July has been relatively quiet, but Microsoft has been working to finalize Windows 10 20H2 with some interesting and unexpected changes. Additionally, there’s lots of Edge news and information about a new cloud service for low-end and thin client PCs.
The Microsoft 365 roadmap portal now includes information about Microsoft Edge features that have launched or that are in development. Microsoft added Edge to the Microsoft 365 roadmap portal after receiving feedback from enterprise customers that they needed more visibility into the feature roadmap and release schedule. More visibility helps enterprises plan deployments and prepare for feature changes.
This month, Microsoft also changed the release schedule for releases in the Edge Beta and Stable Channels, which you can find here.
This year’s Inspire event for partners was digital only. At the event, Microsoft made several announcements about Edge. Starting in August, Edge will join the FastTrack Ready Partner program. FastTrack offers deployment guidance for eligible customers and compatibility support through the App Assure program. App Assure provides a guarantee that if your organization’s web apps and sites work in Internet Explorer 11, Google Chrome, and legacy Edge, then those apps and sites should work in the new version of Edge. If that’s not the case, then you can approach Microsoft for support.
Microsoft Edge now supports Endpoint Data Loss Protection (DLP) in public preview. Microsoft Endpoint DLP extends Microsoft Information Protection (MIP), which prevents data loss in Microsoft 365 apps, to endpoint devices. DLP policies can be created one time in the Microsoft 365 compliance center and then applied to Microsoft 365 apps and now endpoints.
Endpoint DLP provides three main features: native protection, seamless deployment, and integrated insights. Microsoft says that Endpoint DLP is native to Windows 10 and the new version of its Edge browser. No additional software is required. Endpoint DLP is available to customers with Microsoft 365 E5 and A5 subscriptions.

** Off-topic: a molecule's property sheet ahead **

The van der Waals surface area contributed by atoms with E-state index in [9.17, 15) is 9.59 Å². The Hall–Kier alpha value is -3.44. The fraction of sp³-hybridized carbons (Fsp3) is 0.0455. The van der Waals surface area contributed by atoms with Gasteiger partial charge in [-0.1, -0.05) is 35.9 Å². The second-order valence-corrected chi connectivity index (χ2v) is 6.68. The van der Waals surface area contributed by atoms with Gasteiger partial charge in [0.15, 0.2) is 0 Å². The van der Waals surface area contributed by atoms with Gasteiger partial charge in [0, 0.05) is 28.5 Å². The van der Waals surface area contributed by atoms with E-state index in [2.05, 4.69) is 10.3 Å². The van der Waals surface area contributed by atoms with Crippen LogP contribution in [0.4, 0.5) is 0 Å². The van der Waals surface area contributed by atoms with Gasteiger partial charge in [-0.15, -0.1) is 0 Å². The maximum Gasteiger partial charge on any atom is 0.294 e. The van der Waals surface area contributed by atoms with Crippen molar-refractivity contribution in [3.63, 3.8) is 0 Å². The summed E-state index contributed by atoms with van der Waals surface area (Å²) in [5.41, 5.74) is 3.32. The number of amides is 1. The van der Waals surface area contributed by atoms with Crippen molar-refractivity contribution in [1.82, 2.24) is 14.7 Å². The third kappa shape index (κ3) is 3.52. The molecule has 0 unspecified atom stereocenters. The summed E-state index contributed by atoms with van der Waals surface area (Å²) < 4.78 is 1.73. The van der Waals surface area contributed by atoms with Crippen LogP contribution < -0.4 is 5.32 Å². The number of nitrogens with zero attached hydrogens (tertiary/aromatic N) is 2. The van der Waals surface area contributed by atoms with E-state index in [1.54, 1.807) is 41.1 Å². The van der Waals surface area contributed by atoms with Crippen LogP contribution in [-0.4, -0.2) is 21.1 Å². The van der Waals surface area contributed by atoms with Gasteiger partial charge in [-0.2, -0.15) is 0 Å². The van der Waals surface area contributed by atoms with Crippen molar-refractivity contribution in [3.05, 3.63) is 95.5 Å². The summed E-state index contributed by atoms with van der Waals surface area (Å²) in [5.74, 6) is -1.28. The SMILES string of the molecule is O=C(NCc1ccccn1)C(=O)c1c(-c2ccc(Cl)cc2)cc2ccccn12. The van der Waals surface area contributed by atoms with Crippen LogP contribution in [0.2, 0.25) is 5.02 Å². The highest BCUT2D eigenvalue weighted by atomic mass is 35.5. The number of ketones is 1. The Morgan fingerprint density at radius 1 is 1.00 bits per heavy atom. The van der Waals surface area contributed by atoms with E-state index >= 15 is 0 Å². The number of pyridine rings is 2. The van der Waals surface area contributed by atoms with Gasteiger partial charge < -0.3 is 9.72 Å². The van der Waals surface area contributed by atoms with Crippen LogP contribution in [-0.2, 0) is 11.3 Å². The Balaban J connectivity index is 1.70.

Microsoft also announced this month multitasking improvements for Edge. In a recent Windows Insider build, Microsoft has changed the default behavior of Alt+Tab to include Edge browser tabs. In the updated Alt-Tab, Edge browser tabs are mixed with apps based on recency. For example, if you have just switched through a set of open tabs, they will appear first in Alt-Tab. This differs from CTRL+TAB in the browser where you scroll forwards through open tabs, regardless of recency.
For more information, check out Edge Browser Gets Alt Tab Integration in Windows 10 Insider Preview Build on Petri.
Edge users on the Windows 10 May 2020 Update were supposed to get improved memory management with a new feature in Windows for Win32 apps called segment heap. But Google’s Chromium team decided to disable segment heap support after an engineer at Intel discovered increase CPU usage. A Google engineer also investigated and found the performance impact could be up to 13 percent.
The Chromium team has decided to disable the feature for now but hope it won’t be for long. Microsoft says that in the short term, segment heap is ‘a good trade off of one resource for another as memory/commit usage is a significant pain point for browser users’.
Microsoft Edge version 84 was released this month to the Stable Channel. It contains minor improvements to Collections, the PDF reader, and Progressive Web Apps (PWA). For more information on the release, see Microsoft’s website here.
As Brad Sams wrote earlier this month, Microsoft has apparently dropped Win32 app support from Windows 10X, it’s stripped down version of Windows 10 that was due to be released later this year. The container technology used in Windows 10X to provide Win32 app support, VAIL, has been removed from the latest Windows 10X builds because it affects performance too much on low-end devices.